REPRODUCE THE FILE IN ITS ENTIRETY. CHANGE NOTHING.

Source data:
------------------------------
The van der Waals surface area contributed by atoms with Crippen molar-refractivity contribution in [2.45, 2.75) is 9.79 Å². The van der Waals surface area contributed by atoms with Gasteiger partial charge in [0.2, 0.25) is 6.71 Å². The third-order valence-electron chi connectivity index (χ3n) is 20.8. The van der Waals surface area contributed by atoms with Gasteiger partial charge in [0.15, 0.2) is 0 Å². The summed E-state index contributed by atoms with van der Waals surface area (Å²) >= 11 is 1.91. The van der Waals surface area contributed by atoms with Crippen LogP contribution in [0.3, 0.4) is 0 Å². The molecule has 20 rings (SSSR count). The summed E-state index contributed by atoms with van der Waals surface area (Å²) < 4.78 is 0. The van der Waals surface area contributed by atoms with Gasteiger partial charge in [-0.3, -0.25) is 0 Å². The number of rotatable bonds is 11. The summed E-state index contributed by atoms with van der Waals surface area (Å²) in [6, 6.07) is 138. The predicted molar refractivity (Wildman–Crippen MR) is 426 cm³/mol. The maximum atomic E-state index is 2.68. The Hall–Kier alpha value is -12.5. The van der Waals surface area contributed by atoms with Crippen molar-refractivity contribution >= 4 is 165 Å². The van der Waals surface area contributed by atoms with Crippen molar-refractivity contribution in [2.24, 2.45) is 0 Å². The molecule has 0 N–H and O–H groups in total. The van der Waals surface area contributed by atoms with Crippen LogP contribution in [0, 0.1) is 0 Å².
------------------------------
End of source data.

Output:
The van der Waals surface area contributed by atoms with Crippen molar-refractivity contribution in [2.45, 2.75) is 9.79 Å². The van der Waals surface area contributed by atoms with Gasteiger partial charge in [0.2, 0.25) is 6.71 Å². The third-order valence-electron chi connectivity index (χ3n) is 20.8. The van der Waals surface area contributed by atoms with Gasteiger partial charge in [0.15, 0.2) is 0 Å². The summed E-state index contributed by atoms with van der Waals surface area (Å²) >= 11 is 1.91. The van der Waals surface area contributed by atoms with Crippen LogP contribution in [0.3, 0.4) is 0 Å². The molecule has 20 rings (SSSR count). The summed E-state index contributed by atoms with van der Waals surface area (Å²) < 4.78 is 0. The van der Waals surface area contributed by atoms with Gasteiger partial charge in [-0.3, -0.25) is 0 Å². The number of rotatable bonds is 11. The summed E-state index contributed by atoms with van der Waals surface area (Å²) in [6, 6.07) is 138. The predicted molar refractivity (Wildman–Crippen MR) is 426 cm³/mol. The maximum atomic E-state index is 2.68. The Hall–Kier alpha value is -12.5. The van der Waals surface area contributed by atoms with Crippen molar-refractivity contribution >= 4 is 165 Å². The van der Waals surface area contributed by atoms with Crippen molar-refractivity contribution in [2.24, 2.45) is 0 Å². The molecule has 0 N–H and O–H groups in total. The van der Waals surface area contributed by atoms with Crippen LogP contribution in [0, 0.1) is 0 Å².